The Off-Grid Guest House’s unique setting brings special constraints but rich rewards. Surrounded by phenomenal views with red-tailed hawks soaring over beautiful ridgetops, it’s situated on a serene and highly sought-after piece of coastal Santa Barbara County, California.
So when the clients asked for a design that was sensitive and responsive to that special setting, architect Dan Weber at Santa Barbara–based Anacapa designed a home with generous use of sliding glass and decks that cantilever over the hillside, offering sweeping views of the surrounding hills and the Pacific Ocean.
But responding to the setting also meant being sensitive to the neighbors and the environmental concerns of the land surrounding the home. “The character of the house is really a product of the owners’ sensitivities and goals, and matching with our design aesthetic,” Weber says. Although it’s located in a small space on a very exposed site, the 800-square-foot house is tucked into the hillside and covered with a green roof, allowing it to almost disappear into the hillside when viewed from above.
And the home’s remote location also meant that making it self-sufficient and sustainable was a primary goal of the project. Connecting the dwelling to electric power, sewer, and natural gas services was prohibitively expensive, with a price tag in the hundreds of thousands of dollars. So the guest house is off the grid, creating all its own power through the use of solar photovoltaic panels, a battery storage system, and propane for heating and backup power.
“That is a pretty primary goal of the project, is to figure out how to make a house that’s efficient enough that it can survive on its own,” Weber says. So while the home’s energy performance is strong enough that it can generate all its own power and meet California’s stringent building codes, Weber says the efficiency wasn’t driven simply by environmental motivations. “It was more driven by the target of what’s sustainable over the long term for these property owners and for that site.”
Off-grid power generation
While the design team determined early on that connecting to the power grid wasn’t feasible, they also knew that the cost of combining solar power with propane would be quite reasonable. “In rural residential projects, that’s just the status quo,” Weber says. “Everyone uses propane because it’s really reliable and the cost is low.” The propane option became even more attractive on the sensitive site when Weber found out he could use underground propane tanks. “I was surprised it was really not that expensive to do a subterranean propane tank.”
The propane supply fuels a backup generator, a key amenity for quality of life in an off-grid home, where managing power usage becomes a daily grind. “They don’t want to ever have the scenario where they had a week of cloudy weather and their batteries on their PV system have been drained and they can’t turn on the lights or run their music because they don’t have enough juice in their battery system left,” Weber says. “So it kind of is just a necessity for comfortable life in a location like that to have a backup system.”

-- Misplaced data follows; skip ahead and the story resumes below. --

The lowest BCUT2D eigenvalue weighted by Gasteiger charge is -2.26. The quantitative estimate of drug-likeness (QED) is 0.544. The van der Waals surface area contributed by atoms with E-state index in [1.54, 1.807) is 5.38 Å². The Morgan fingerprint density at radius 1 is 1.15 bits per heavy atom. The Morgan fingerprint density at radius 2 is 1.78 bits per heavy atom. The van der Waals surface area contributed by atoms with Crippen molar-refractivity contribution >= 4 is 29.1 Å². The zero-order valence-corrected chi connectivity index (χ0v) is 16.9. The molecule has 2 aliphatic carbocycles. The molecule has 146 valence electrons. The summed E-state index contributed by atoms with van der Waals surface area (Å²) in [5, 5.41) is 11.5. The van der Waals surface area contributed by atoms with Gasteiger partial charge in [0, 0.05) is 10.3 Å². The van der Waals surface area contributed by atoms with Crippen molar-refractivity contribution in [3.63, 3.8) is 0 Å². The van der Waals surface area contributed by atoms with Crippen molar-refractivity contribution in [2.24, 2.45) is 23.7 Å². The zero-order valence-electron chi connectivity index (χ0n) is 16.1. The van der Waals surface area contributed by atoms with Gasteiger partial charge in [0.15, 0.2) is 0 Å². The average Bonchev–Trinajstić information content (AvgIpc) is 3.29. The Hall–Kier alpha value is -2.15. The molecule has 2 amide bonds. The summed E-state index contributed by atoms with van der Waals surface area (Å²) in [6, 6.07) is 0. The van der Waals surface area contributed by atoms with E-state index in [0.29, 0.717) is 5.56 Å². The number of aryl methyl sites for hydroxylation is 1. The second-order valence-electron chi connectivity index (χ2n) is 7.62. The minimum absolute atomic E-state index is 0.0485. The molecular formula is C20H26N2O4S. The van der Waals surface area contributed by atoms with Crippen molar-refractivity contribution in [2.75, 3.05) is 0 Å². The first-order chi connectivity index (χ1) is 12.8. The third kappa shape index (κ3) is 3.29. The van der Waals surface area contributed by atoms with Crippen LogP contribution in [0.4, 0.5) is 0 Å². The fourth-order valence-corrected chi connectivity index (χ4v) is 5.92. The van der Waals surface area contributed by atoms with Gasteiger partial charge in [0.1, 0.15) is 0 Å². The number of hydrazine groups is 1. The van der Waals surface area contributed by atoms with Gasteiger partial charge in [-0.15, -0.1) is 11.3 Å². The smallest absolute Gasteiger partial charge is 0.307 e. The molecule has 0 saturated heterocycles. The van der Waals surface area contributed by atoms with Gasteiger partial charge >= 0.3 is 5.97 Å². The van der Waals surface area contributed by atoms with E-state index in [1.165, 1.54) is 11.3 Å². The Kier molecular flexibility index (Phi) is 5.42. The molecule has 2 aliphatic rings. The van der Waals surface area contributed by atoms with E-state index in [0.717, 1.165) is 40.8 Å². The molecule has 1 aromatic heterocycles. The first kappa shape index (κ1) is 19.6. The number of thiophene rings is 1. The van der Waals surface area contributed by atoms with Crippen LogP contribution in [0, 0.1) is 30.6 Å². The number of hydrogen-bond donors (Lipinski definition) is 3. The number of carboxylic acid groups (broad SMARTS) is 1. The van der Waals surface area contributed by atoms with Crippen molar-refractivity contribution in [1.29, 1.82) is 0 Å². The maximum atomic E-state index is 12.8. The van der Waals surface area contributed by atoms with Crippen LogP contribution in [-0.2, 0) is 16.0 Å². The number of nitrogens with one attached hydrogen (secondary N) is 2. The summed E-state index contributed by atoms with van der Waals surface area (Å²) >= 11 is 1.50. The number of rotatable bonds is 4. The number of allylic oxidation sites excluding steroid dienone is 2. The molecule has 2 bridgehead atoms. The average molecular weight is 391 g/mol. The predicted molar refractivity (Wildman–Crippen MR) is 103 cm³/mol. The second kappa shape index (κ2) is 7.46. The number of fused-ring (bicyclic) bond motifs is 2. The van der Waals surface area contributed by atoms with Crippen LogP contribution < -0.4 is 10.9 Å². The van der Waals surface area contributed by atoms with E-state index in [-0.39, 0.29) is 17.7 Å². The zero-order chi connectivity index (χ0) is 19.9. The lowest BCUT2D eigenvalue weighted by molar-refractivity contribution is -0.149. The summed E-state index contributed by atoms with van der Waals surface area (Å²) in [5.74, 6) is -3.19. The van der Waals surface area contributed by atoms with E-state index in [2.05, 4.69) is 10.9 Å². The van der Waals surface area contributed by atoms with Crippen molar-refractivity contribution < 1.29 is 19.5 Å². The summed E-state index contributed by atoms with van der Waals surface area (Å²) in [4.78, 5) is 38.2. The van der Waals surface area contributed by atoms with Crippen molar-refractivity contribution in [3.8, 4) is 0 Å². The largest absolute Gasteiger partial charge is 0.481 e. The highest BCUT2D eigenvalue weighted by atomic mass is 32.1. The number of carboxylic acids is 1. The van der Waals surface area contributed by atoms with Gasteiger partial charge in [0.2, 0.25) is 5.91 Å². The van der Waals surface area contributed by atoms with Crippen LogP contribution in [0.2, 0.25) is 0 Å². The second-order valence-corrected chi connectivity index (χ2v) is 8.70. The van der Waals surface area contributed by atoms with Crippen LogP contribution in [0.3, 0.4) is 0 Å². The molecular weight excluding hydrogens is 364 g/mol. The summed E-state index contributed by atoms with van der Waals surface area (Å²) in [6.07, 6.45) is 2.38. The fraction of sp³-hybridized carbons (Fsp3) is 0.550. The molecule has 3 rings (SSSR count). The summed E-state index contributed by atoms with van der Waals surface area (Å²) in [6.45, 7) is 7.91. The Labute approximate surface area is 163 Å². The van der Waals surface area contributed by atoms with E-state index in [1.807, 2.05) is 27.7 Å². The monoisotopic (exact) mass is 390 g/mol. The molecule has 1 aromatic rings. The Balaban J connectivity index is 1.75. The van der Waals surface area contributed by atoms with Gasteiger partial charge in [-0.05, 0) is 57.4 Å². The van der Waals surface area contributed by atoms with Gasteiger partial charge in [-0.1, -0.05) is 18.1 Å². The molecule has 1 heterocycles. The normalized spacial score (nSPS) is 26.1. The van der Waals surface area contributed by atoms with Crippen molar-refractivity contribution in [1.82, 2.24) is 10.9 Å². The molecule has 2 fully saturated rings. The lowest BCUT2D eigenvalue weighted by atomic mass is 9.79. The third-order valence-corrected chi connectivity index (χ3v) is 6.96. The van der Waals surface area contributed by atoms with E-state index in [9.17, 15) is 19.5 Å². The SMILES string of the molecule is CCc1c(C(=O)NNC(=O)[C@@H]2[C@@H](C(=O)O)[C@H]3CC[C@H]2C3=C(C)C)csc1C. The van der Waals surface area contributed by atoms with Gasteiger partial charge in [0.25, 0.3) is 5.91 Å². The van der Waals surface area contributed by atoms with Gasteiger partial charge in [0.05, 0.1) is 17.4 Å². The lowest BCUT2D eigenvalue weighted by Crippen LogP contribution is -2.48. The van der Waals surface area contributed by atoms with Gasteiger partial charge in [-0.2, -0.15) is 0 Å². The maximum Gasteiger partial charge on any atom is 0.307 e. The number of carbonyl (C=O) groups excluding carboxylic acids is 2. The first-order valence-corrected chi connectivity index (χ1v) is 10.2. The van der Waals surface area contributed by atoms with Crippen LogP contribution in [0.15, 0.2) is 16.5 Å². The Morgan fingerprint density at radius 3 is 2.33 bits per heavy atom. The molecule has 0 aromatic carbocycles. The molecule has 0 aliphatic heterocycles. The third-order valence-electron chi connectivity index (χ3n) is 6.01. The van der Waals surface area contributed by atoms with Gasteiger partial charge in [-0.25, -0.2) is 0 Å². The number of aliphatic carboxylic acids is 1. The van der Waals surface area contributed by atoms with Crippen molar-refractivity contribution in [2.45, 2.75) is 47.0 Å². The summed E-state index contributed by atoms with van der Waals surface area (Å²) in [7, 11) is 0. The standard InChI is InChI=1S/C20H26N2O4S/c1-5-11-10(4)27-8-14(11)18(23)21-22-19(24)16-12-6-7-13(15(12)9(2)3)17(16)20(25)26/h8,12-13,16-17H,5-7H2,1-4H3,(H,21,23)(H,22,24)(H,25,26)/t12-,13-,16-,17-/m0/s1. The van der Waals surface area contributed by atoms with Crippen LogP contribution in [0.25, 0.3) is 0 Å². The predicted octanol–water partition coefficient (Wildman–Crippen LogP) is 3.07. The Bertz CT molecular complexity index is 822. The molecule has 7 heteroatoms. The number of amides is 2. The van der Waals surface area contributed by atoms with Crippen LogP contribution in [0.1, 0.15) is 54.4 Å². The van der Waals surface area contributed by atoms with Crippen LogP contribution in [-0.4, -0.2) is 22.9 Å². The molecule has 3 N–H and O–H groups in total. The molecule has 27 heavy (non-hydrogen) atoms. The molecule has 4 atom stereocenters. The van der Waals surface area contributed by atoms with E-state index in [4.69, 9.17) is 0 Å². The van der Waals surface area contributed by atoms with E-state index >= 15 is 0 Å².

Solar panels are also not 100 percent reliable, Weber notes, and when they fail or need maintenance, homeowners prefer to keep the lights on while they wait for repairs. This guest house automatically switches over to the generator when the batteries drop below a certain level and runs on the generator until the panels begin producing power again. “It’s just a management-free, seamless system,” Weber says. The generator runs a limited number of circuits in the home to extend the fuel supply as long as possible.
Radiant heat for comfort and cost savings
Thoughtful use of propane for the home’s space-heating and water-heating systems also helped avoid the expense of an oversized photovoltaic and battery system. Instead of the larger, more costly solar array that would be needed for electric space heating and water heating, the home uses propane tankless water heaters that provide both domestic hot water and radiant heat in the concrete slab floors. It’s a solution that’s much more efficient in terms of upfront cost.
“There are those rare clients that really want to try to make everything photovoltaic, but the vast majority of clients, the number one consideration is the upfront installation cost,” Weber says.
The heating solution also offered comfort and design advantages. Weber says his clients love the luxurious feeling of radiant heat, which balances the coldness of the home’s concrete floors. The propane tankless water heaters are very efficient. And because the home forgoes air conditioning in favor of cool ocean breezes, the designers were able to eliminate ductwork entirely, a choice that works well with the home’s flat green roofs. “It’s hard to squeeze big ducts up and get a house that’s designed like this,” Weber says.
The home also utilizes propane for its clothes dryer and stove, the latter of which is a key feature in every high-quality single-family project, Weber says. “I would say out of all the houses that we’ve done, maybe 1 out of 50 has used anything other than a gas or propane stove,” he says.
Weber and the Off-Grid Guest House design team have won multiple American Institute of Architects awards for the project, highlighted by the national AIA Housing Award. He attributed the recognition to a variety of factors coming together — a great site, great architecture, great interior design, and great photography — but also a home with a good story. “I think when people look at this house, they can see how sensitive it is at responding to all those various constraints,” Weber says. “It just has a lot of soul.”
All photos by Erin Feinblatt.